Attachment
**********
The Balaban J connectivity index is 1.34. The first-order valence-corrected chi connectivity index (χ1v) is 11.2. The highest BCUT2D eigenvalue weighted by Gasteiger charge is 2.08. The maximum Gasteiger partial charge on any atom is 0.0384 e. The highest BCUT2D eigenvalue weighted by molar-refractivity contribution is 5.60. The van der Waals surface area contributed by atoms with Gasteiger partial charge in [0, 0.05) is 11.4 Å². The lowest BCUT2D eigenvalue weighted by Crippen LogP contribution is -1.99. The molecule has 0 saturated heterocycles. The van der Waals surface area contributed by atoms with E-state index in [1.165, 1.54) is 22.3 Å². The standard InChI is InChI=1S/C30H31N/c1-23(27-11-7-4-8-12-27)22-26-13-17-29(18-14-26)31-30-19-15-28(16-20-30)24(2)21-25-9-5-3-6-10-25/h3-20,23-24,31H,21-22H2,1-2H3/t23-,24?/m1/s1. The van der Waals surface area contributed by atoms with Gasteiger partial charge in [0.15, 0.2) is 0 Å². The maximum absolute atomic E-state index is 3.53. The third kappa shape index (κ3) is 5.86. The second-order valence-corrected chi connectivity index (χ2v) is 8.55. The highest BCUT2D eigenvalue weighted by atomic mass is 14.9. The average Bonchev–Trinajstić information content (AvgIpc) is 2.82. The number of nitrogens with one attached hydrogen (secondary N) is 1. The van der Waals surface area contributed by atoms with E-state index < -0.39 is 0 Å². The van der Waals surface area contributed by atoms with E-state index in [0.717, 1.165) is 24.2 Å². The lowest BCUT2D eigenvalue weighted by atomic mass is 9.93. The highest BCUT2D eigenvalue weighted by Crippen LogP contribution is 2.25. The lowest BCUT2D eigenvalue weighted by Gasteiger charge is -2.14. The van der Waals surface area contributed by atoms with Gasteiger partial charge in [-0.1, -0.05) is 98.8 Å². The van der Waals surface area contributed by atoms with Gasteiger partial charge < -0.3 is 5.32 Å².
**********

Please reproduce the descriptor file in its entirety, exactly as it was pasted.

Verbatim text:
The Balaban J connectivity index is 1.34. The first-order valence-corrected chi connectivity index (χ1v) is 11.2. The highest BCUT2D eigenvalue weighted by Gasteiger charge is 2.08. The maximum Gasteiger partial charge on any atom is 0.0384 e. The highest BCUT2D eigenvalue weighted by molar-refractivity contribution is 5.60. The van der Waals surface area contributed by atoms with Gasteiger partial charge in [0, 0.05) is 11.4 Å². The lowest BCUT2D eigenvalue weighted by Crippen LogP contribution is -1.99. The molecule has 0 saturated heterocycles. The van der Waals surface area contributed by atoms with E-state index in [1.165, 1.54) is 22.3 Å². The standard InChI is InChI=1S/C30H31N/c1-23(27-11-7-4-8-12-27)22-26-13-17-29(18-14-26)31-30-19-15-28(16-20-30)24(2)21-25-9-5-3-6-10-25/h3-20,23-24,31H,21-22H2,1-2H3/t23-,24?/m1/s1. The van der Waals surface area contributed by atoms with Gasteiger partial charge in [0.15, 0.2) is 0 Å². The maximum absolute atomic E-state index is 3.53. The third kappa shape index (κ3) is 5.86. The second-order valence-corrected chi connectivity index (χ2v) is 8.55. The highest BCUT2D eigenvalue weighted by atomic mass is 14.9. The average Bonchev–Trinajstić information content (AvgIpc) is 2.82. The number of nitrogens with one attached hydrogen (secondary N) is 1. The van der Waals surface area contributed by atoms with E-state index < -0.39 is 0 Å². The van der Waals surface area contributed by atoms with E-state index in [0.717, 1.165) is 24.2 Å². The lowest BCUT2D eigenvalue weighted by atomic mass is 9.93. The highest BCUT2D eigenvalue weighted by Crippen LogP contribution is 2.25. The lowest BCUT2D eigenvalue weighted by Gasteiger charge is -2.14. The van der Waals surface area contributed by atoms with Gasteiger partial charge in [-0.1, -0.05) is 98.8 Å². The van der Waals surface area contributed by atoms with Gasteiger partial charge < -0.3 is 5.32 Å².